In the previous post, we have discussed how to create hello world application in angular. Using Angular CLI, we have generated basic files needed to run a hello world application.
Now, let’s have a quick look at the files and folders in our new Angular project.
The generated projects have the following files and folders structure
We have three folders and a few files in the root directory.
The 3 folders are e2e, node_modules, and src.
src – src/ folder presents in the root folder. It contains all the source code of project whereas the remaining folder contains files that helps to build, test, maintain the application.
e2e – It contains end to end tests. These files should not present in the src folder, because it acts as the separate app that helps to test the whole application.
node_modules – This folder has been created by Node.js based on the libraries listed in packages.json. (click here to know about in details)
Before digging further into the above folders, let’s take a look at the remaining files available in the root folder.
.angular-cli.json – Configuration of angular CLI. It helps us to define different environments like dev, stage, etc. and also to import third-party stylesheets.
.editorconfig – Simple configuration for your editor to make sure everyone that uses your project has the same basic configuration. Example: indent_size, max_line_length of the project. It allows us to maintain a common editor setting across the team.
.gitignore – Git configuration to make sure autogenerated files are not committed to source control. Example: dependencies folder – node_modules, compiled output folder – dist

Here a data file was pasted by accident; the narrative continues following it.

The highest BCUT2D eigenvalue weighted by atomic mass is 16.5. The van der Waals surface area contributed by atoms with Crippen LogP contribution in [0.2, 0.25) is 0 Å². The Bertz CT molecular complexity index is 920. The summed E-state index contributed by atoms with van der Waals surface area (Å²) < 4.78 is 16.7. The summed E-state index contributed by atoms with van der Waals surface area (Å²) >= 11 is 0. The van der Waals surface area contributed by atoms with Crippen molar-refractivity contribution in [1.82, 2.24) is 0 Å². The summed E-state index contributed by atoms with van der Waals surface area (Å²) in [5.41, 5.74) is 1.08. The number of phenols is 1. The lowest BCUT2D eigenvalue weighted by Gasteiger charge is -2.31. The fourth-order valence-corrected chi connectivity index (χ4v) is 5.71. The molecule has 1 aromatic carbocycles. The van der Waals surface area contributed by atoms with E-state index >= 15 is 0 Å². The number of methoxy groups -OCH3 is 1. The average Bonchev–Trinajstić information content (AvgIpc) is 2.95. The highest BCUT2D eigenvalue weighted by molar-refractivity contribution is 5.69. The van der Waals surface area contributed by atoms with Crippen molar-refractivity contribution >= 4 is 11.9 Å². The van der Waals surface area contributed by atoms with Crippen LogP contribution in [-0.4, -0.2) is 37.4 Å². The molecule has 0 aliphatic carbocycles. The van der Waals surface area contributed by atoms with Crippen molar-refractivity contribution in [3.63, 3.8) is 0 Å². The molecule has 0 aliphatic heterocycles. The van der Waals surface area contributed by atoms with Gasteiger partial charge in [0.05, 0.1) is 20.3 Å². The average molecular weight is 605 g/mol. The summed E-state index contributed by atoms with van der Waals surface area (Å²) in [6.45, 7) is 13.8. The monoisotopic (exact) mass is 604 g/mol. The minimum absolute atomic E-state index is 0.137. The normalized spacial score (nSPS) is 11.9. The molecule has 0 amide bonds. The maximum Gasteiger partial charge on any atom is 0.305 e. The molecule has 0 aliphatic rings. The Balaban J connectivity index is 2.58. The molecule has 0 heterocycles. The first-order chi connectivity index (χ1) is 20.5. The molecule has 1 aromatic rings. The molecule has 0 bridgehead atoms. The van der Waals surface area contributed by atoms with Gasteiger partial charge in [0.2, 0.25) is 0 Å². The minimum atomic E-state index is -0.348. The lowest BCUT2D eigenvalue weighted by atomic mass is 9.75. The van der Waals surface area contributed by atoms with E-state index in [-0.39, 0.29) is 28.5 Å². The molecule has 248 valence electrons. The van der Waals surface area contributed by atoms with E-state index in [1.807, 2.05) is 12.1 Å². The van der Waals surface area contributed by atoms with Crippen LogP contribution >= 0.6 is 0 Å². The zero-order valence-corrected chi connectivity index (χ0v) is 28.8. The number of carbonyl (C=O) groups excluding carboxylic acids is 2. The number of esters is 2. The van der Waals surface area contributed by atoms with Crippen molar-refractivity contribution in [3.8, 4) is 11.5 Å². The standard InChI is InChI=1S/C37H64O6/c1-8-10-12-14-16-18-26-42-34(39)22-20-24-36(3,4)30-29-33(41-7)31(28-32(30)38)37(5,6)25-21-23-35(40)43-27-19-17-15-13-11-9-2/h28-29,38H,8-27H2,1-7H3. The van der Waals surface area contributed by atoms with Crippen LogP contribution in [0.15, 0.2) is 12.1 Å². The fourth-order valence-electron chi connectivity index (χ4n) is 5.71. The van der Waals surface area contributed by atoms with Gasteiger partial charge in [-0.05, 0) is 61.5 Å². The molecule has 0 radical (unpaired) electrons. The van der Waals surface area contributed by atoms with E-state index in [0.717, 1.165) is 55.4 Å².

package.json – npm configuration to maintain the metadata of the application, third-party packages listing, and to maintain the dependencies of those packages.
protractor.conf.js – Protractor is an end to end test runner. The configuration mentioned in this file is used when we are testing the application using ng e2e command.
README.md – Basic documentation of the project, when are generating files with CLI it is prefilled with CLI commands details.
tsconfig.json – TypeScript compiler configuration for IDE.
tslint.json – Linting settings for TSLint which is a used during ng lint for linting TypeScript code.
So far we have discussed the folders and files available in the root directory. Let’s dig deeper into the src folder.
The src folder contains sub-folders called app, assets, environments and few more files such as index.html, main.ts, etc
app/app.component – The HTML, CSS, ts, spec.ts files together form the AppComponent. Basically, it’s an HTML template, stylesheet and unit test. It acts as the root component of the application. The remaining component will be created as the nested component of this root component.
app/app.module.ts – Modules is a mechanism to group the component, pipes, and services which are related.
assets – assets folder is the place to maintain the static contents like images, or any content that needs to copy fully as it is during the build process.
environments – This folder contains one file for each environment. The file contains environment based configuration or information.
favicon.ico – favorite icon to be displayed when we are bookmarking our page
index.html – The main HTML that serves the application. The CLI automatically links the js and CSS files when building the application.
main.ts – The entry point of application. Compiles and bootstraps the application root module to run in the browser.
poyfills.ts – Different browsers have different levels of support of the web standards. Polyfills help normalize those differences. Example: The latest feature will browser like chrome or firefox, but we need the fallback for the browser like Internet Explorer. Polyfills will help to fill those gaps.
styles.css – We import the global styles in this file. Mostly the local style specific to the particular component will be placed inside the same folder for easy maintenance.
test.ts – The main entry point of the unit test.
tsconfig.json – Typescript compiler configuration for the angular application
In the next post, we can discuss the component in more details.
Happy Coding 🙂